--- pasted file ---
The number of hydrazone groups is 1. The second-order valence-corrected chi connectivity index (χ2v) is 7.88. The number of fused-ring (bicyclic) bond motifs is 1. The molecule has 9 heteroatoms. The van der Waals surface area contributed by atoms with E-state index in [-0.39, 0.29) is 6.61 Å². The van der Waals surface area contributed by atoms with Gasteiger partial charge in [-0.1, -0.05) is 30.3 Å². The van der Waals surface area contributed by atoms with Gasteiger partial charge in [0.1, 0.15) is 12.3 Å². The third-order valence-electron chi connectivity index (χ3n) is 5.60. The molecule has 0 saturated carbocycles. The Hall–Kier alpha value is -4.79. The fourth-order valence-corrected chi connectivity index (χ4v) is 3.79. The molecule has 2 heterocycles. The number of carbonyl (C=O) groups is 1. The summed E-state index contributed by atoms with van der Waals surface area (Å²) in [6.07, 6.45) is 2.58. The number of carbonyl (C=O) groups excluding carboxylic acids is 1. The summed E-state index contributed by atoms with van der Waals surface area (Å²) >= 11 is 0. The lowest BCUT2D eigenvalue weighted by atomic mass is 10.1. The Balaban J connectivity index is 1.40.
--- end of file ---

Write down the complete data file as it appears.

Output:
The number of hydrazone groups is 1. The second-order valence-corrected chi connectivity index (χ2v) is 7.88. The number of fused-ring (bicyclic) bond motifs is 1. The molecule has 9 heteroatoms. The van der Waals surface area contributed by atoms with E-state index in [-0.39, 0.29) is 6.61 Å². The van der Waals surface area contributed by atoms with Gasteiger partial charge in [-0.1, -0.05) is 30.3 Å². The van der Waals surface area contributed by atoms with Gasteiger partial charge in [0.1, 0.15) is 12.3 Å². The third-order valence-electron chi connectivity index (χ3n) is 5.60. The molecule has 0 saturated carbocycles. The Hall–Kier alpha value is -4.79. The fourth-order valence-corrected chi connectivity index (χ4v) is 3.79. The molecule has 2 heterocycles. The number of carbonyl (C=O) groups is 1. The summed E-state index contributed by atoms with van der Waals surface area (Å²) in [6.07, 6.45) is 2.58. The number of carbonyl (C=O) groups excluding carboxylic acids is 1. The summed E-state index contributed by atoms with van der Waals surface area (Å²) >= 11 is 0. The lowest BCUT2D eigenvalue weighted by atomic mass is 10.1. The Balaban J connectivity index is 1.40.